By |April 8th, 2014|Uncategorized|Comments Off on Refugee Community Health Workers Reach Thousands

Medical Unit Manager helps make health insurance available to all refugees in Kenya

Esther Kamau likes to joke that she didn’t join RefugePoint, but that RefugePoint joined her. This is because Esther was the first person RefugePoint (then Mapendo International) hired after Sasha Chanoff and Dr. John Wagacha Burton founded the organization in 2005.

Leaving behind a comfortable, stable career as a staff clinician in the private sector, Esther joined the nascent organization as a full time clinical officer. In her position, she provided the most vulnerable refugees in Nairobi with emergency medical care and referrals to critical health services. Among her first clients were dozens of refugees who had been denied resettlement due to their HIV positive status.

Nine years later, Esther is still with the organization and continues to make a significant impact in refugees’ lives throughout Nairobi. Promoted to manager of RefugePoint’s medical unit, Esther oversees the organization’s on-site medical clinic, Community Health Worker program, public health research initiatives, and the medical unit staff. Daily, the clinic provides between 25-30 vulnerable urban refugees with direct treatment, prescriptions, and/or hospital referrals. In 2013, the medical clinic exceeded its goal of treating 1,350 refugees by more than 38%. Most commonly, RefugePoint medical staff diagnosed and treated respiratory illnesses, peptic ulcer disease, hypertension, and diabetes.

Esther’s most notable achievement this year has been her successful brokering with Kenya’s National Hospital Insurance Fund (NHIF) to allow refugees in the country access to the same medical insurance benefits as Kenyans. For the first time ever, all refugees will be eligible to access insurance through the national health care system for approximately US $2 per month.

“This development follows two years of persistent negotiation and advocacy by Esther and her entire medical team,” said RefugePoint Urban Program Coordinator Paul Karanja. “Under her leadership, she […]

By |April 8th, 2014|Uncategorized|Comments Off on Medical Unit Manager helps make health insurance available to all refugees in Kenya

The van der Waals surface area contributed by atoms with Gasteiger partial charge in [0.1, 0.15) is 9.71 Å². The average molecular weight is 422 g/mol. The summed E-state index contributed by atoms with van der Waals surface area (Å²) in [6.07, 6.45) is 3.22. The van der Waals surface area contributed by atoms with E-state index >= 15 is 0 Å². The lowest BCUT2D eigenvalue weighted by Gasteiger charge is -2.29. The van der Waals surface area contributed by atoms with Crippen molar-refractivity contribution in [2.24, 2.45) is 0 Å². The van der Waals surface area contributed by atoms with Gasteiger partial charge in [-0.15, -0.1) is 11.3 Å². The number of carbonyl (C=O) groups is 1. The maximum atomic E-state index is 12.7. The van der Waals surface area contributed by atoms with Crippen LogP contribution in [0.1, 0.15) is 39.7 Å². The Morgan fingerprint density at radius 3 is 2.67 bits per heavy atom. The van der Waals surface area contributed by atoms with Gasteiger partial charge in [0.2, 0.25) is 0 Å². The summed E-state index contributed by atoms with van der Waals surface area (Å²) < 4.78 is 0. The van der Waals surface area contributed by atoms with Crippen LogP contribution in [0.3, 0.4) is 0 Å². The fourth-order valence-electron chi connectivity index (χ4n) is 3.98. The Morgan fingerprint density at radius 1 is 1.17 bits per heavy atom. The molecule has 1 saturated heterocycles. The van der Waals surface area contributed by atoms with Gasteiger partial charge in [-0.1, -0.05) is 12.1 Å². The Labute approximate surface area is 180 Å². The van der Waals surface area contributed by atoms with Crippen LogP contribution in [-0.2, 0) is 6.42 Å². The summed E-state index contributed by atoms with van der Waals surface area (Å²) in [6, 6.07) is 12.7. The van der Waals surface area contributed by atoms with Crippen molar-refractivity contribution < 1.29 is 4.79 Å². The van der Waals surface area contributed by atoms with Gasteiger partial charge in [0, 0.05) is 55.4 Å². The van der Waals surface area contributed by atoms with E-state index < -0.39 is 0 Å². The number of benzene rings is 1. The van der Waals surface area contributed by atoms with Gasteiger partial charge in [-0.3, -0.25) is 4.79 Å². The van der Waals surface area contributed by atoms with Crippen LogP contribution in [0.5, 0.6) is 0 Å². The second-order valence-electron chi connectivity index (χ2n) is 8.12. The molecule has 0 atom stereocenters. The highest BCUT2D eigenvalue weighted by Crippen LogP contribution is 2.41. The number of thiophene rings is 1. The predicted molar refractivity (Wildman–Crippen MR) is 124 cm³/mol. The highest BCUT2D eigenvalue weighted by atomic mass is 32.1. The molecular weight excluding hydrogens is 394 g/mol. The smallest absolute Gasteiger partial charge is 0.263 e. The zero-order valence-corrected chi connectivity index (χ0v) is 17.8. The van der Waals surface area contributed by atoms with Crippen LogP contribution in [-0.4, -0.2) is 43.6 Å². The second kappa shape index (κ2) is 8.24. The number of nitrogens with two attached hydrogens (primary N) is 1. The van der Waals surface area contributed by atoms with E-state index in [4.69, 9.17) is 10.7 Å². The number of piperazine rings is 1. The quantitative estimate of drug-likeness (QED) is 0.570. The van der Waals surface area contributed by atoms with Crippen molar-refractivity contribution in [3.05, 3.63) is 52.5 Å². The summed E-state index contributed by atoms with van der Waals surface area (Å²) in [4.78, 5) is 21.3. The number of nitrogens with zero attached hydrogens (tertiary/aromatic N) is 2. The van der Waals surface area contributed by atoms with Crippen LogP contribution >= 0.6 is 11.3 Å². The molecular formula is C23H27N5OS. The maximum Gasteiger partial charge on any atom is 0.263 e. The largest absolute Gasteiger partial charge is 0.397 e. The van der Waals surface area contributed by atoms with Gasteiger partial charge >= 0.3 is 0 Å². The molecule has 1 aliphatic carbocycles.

Sasha Chanoff Wins 2013 Gleitsman International Activist Award

Advocate for refugees in Africa to be honored at November 5th ceremony

Cambridge, MA—The Center for Public Leadership (CPL) at Harvard Kennedy School (HKS) has named social entrepreneur Sasha Chanoff this year’s recipient of the Gleitsman International Activist Award for his tireless work as Founder and Executive Director of RefugePoint, a nonprofit organization that protects and finds lasting solutions for refugees in extreme danger. The award, given biennially to a leader who has “improved the quality of life abroad and inspired others to do the same,” will be presented to Chanoff at a ceremony in Cambridge on November 5th.

After working in Africa for both the UN Refugee Agency and the International Organization for Migration, Sasha founded RefugePoint in 2005 to help the most vulnerable refugee populations— Congolese, Darfuri, Sudanese Lost Girls, and others—rebuild their lives. To date, RefugePoint has referred more than 19,000 refugees for resettlement to countries worldwide and the organization’s efforts in Nairobi, Kenya have served another 8,000 urban refugees locally.

“Sasha’s transformational leadership in the field of social justice and humanitarianism has been extraordinary. In the worst African refugee crises, RefugePoint has saved the lives of thousands of the most at-risk displaced women and children,” said David Gergen, co-director of the Center for Public Leadership. ”